Baron de Ferrières

Liberal

1880-85

08P_The_Baron.JPGCharles Conrad Adolphus, Baron du Bois de Ferrières, was the grandson of a Napoleonic general whose family had settled in the Netherlands. Charles was born there in 1823.  The family moved to England when Charles was very young and eventually to Bays Hill House in Cheltenham so, despite his exotic roots, he was actually the Liberals’ most local candidate yet.  He was granted ‘letters of naturalisation’ in 1867 – without which he couldn’t have stood for Parliament.

Although he had opposed the establishment of Cheltenham’s mayor and corporation in 1876, the handsome and flamboyant Baron joined the triumphant Liberal majority in the first municipal elections that year and succeeded fellow Liberal William Nash Skillicorne as mayor in 1877.  ‘His mayoralty’ commented his rival Agg-Gardner ‘was marked by generous hospitality.  In the presence of the Baron, maces and loving cups winked right joyously as knowing who was their friend’. He was ‘a picturesque citizen and a sincere lover of Cheltenham.’ 

When former MP and candidate Henry Samuelson departed for political pastures new, the Liberal party needed a candidate with stature and popularity and the larger-than-life figure of the Baron was the obvious choice.  Gladstone’s reforming zeal delivered a landslide Liberal victory nationwide but the Baron only squeaked home in Cheltenham by 21 votes.  He was an active MP but it must have dismayed the local party that he declined to defend his tiny majority five years later – Agg-Gardner suggests he had ‘had enough of St.Stephen’s and of the rather insistent demands made upon him’. With Gladstone’s popularity waning the loss of the parliamentary seat in 1885 was pretty inevitable.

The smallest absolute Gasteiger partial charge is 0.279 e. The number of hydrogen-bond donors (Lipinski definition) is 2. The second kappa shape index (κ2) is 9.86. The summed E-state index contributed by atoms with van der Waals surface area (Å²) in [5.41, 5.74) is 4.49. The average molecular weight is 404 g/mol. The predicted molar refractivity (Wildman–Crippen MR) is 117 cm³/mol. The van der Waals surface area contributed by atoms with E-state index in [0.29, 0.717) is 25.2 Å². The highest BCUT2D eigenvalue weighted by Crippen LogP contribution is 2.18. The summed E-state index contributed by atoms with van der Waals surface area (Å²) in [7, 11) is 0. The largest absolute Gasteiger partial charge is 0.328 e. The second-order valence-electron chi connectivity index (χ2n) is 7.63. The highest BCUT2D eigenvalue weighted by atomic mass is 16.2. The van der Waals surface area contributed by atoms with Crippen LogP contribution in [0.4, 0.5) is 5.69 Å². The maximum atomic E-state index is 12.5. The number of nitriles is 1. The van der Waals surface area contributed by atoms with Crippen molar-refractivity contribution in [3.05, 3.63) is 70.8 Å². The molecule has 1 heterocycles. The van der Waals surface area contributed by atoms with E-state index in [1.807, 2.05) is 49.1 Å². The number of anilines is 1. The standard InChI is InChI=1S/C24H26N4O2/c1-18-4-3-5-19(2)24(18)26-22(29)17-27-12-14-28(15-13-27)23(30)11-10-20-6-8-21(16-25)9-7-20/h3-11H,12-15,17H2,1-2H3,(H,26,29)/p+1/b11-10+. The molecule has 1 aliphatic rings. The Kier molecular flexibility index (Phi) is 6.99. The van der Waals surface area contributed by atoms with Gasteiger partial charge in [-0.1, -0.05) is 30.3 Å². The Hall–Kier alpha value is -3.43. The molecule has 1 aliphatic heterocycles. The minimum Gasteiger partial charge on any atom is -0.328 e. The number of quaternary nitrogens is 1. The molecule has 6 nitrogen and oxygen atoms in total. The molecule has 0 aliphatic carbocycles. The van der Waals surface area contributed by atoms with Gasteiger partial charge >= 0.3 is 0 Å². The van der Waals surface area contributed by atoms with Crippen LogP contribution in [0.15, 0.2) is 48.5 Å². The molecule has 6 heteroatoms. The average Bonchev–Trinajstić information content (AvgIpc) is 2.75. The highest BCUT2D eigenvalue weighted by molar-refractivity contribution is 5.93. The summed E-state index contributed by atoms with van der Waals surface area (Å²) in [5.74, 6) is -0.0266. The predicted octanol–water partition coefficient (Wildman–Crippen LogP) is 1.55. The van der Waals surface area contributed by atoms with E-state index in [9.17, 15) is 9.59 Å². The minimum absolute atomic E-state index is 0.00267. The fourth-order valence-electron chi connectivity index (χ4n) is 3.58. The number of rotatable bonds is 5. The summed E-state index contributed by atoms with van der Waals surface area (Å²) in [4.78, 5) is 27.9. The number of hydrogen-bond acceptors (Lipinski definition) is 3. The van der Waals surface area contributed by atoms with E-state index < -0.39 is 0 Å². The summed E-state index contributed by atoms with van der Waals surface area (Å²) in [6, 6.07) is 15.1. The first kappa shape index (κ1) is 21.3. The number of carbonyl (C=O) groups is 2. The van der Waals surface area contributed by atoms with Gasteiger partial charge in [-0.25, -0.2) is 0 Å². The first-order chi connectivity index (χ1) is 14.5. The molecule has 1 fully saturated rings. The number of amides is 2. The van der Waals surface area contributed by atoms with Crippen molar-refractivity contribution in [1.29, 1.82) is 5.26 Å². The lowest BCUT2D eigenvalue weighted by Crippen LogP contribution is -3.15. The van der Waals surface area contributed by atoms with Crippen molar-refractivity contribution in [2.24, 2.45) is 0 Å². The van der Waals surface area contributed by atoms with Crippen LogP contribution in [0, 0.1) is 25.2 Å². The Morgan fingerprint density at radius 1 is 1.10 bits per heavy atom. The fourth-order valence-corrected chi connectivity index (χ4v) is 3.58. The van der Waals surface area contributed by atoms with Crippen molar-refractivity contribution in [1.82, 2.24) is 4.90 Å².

But the indefatigable Baron went from strength to strength outside Parliament and is best remembered for his gift to the town in 1899 of his Dutch masters painting collection and £1,000 to establish Cheltenham Art Gallery.   His obituary said there was ‘scarcely a society or charitable institution in the town that [had] not benefited from his support’.  He is remembered by a suitably extrovert monument in St.Peter’s churchyard in Leckhampton